Which president?

If the president did not mean it metaphorically, then Sam Harris's reaction is appropriate.

If the president meant it metaphorically, I don't know what he (the president) would mean by that.

Skepticism is not a position; it is an approach to claims.
Science is not a subject, but a method.
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24-04-2015, 08:54 AM
RE: Unexplained "spiritual" experiences
(24-04-2015 08:51 AM)Chas Wrote:  Which president?

If the president did not mean it metaphorically, then Sam Harris's reaction is appropriate.

If the president meant it metaphorically, I don't know what he (the president) would mean by that.

George Bush Jr.

No one had ever directly asked him if he meant it metaphorically or literally.
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24-04-2015, 08:55 AM
RE: Unexplained "spiritual" experiences
The only "REASON" it is thought potentially to be metaphor isn't because it's some grand figure.

It's because people of all degrees across so many realms speak in metaphors all the time about feeling inspired or devoted.

"Allow there to be a spectrum in all that you see" - Neil Degrasse Tyson
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24-04-2015, 09:05 AM
RE: Unexplained "spiritual" experiences
(24-04-2015 08:55 AM)ClydeLee Wrote:  The only "REASON" it is thought potentially to be metaphor isn't because it's some grand figure.

It's because people of all degrees across so many realms speak in metaphors all the time about feeling inspired or devoted.

People speak in a variety of different ways, sarcastically, hyperbolically, metaphorically, etc.. Yet most us are able to navigate human language just fine, while some might have more trouble than others, like my mother in law, that doesn't understand sarcasm.

If I were to say, the Lord called me to preach, people will likely assume that I didn't mean this literally.

If I were to say, dude the other morning, something happened which I can't explain rationally, my "rationality left me", that morning, almost out of nowhere I heard a voice, saying to me "preach the gospel". It should be pretty clear that I meant this literally. You kind of have to be an idiot to assume otherwise.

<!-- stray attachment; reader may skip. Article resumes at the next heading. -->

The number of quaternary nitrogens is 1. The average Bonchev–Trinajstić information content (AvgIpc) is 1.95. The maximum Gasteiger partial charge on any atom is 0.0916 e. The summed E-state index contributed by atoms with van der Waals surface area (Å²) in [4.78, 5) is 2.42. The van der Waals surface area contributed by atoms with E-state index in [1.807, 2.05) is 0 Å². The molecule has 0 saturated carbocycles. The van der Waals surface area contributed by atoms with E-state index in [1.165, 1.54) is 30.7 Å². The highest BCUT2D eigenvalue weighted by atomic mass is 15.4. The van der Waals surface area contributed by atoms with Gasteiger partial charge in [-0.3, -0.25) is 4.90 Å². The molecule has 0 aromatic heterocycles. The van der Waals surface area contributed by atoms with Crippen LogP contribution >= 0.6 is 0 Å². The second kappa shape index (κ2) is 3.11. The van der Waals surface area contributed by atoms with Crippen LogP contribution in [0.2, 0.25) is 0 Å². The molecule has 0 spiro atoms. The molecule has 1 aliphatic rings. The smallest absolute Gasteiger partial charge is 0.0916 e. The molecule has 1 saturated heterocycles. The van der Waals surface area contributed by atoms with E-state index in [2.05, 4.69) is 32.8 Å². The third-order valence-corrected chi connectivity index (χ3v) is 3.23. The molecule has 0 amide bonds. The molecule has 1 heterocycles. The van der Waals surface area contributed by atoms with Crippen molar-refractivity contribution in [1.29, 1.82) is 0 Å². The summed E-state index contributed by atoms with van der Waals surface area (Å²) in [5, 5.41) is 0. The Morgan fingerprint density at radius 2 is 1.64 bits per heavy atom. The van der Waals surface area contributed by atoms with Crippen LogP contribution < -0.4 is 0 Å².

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25-04-2015, 12:31 AM
RE: Unexplained "spiritual" experiences
(24-04-2015 09:05 AM)Tomasia Wrote:  
(24-04-2015 08:55 AM)ClydeLee Wrote:  The only "REASON" it is thought potentially to be metaphor isn't because it's some grand figure.

It's because people of all degrees across so many realms speak in metaphors all the time about feeling inspired or devoted.

People speak in a variety of different ways, sarcastically, hyperbolically, metaphorically, etc.. Yet most us are able to navigate human language just fine, while some might have more trouble than others, like my mother in law, that doesn't understand sarcasm.

If I were to say, the Lord called me to preach, people will likely assume that I didn't mean this literally.

If I were to say, dude the other morning, something happened which I can't explain rationally, my "rationality left me", that morning, almost out of nowhere I heard a voice, saying to me "preach the gospel". It should be pretty clear that I meant this literally. You kind of have to be an idiot to assume otherwise.

I wouldn't assume either way, you're constant misunderstandings on discussions of this nature of disappointing. I've never jolted out or otherwise seen the phrase "rationality left me" but I've seen or used phrases like "without logic I ..." or "I thoughtless ..." and they both had literal and metaphorical purposes.

There is constantly your problem in things you talk about, stop assuming anything either way. Just stop making or thinking there is a benefit or gain to making these assumptions; they do more mental harm and manipulate your stances away from open exploration toward more things. The likelihood of knowing what is or isn't true can expand.

It is massively overconfident to do so... which is a poor position to be in. While as a rhetorical device people flock to confidence as if it indicates truth. That's a biological flaw that the media and politics loves to attempt to exploit. (based on threads of old, you may question these things but who knows, maybe you accept that idea) That's a flaw assumptions also lead too.

In the end of it, even if a man who was afterall, a preacher, proclaimed to hear something. So what? Yes lots of rational people in otherwise moments or fields experience things they don't explain or think they can explain rationally. There are no real set, rational/irrational in all situations people. People of great minds for inventing of calculating factors can be people suffering from mental issues from severe paranoia or have simple bouts of seeing visions. It doesn't really extend to meaning anything other than show the examples of normal human minds developed functionality.

"Allow there to be a spectrum in all that you see" - Neil Degrasse Tyson